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Henry Brant, Experimental Composer on Grand Scale

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Henry Brant -- an American maverick composer who added the dimension of space to music by placing musicians in nooks and crannies of concert halls, on boats floating down the Amstel River in Amsterdam or arrayed throughout sports arenas -- has died. He was 94.

The Pulitzer Prize-winning composer died Saturday at his home in Santa Barbara, according to associates.

Brant's pieces were always events tailor-made for specific sites. A typical example was “500: Hidden Hemisphere," commissioned in 1992 by Lincoln Center in New York in honor of the 500th anniversary of Columbus' voyage to the New World. Brant positioned military and civilian marching bands as well as a steel-drum band around the campus' reflecting pool. The composer, a small man never seen without a baseball cap or visor, was dressed in his usual color-coordinated athletic garb, this time blinding yellow.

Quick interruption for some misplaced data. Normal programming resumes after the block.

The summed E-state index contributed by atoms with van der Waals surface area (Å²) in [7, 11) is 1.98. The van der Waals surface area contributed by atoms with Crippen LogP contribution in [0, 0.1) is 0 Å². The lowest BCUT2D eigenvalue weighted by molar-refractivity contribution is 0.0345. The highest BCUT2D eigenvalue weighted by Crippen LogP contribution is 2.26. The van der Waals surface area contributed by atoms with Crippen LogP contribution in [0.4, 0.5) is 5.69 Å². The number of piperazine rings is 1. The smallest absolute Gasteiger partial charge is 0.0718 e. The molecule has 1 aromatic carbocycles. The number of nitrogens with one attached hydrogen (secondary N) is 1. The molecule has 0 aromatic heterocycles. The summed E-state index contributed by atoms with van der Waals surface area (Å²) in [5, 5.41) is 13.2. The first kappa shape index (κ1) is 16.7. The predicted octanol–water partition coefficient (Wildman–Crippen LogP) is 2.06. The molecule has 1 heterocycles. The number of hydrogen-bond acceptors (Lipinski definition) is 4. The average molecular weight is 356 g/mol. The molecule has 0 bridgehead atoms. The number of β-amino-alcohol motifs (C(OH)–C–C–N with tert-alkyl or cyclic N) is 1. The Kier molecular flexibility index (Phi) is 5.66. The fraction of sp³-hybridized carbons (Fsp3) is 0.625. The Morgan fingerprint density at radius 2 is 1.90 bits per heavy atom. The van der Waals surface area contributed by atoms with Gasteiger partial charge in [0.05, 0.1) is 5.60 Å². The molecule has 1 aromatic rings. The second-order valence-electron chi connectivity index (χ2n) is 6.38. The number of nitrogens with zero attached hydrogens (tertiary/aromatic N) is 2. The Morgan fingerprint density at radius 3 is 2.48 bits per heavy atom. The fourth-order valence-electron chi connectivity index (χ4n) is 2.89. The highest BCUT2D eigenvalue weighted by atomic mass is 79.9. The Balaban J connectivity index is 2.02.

Much of the music of America's past, its dances and marches and dirges, was played simultaneously. But Brant's ingenious use of the location and carefully engineered counterpoint allowed the ear to accommodate the various musical strands. Music not meant to get along did.

Brant often thought big. In 1984, he turned central Amsterdam into a concert venue with “Fire on the Amstel." He needed four boats to carry 100 flutists for a piece that also incorporated multiples of jazz drummers, church carillons, brass bands and street organs. “Orbits," a 1979 work for 80 trombones, at one point has an 80-note chord, half the pitches part of the standard 12-note scale, the other half microtones (pitches that would fall between the cracks of a piano keyboard).

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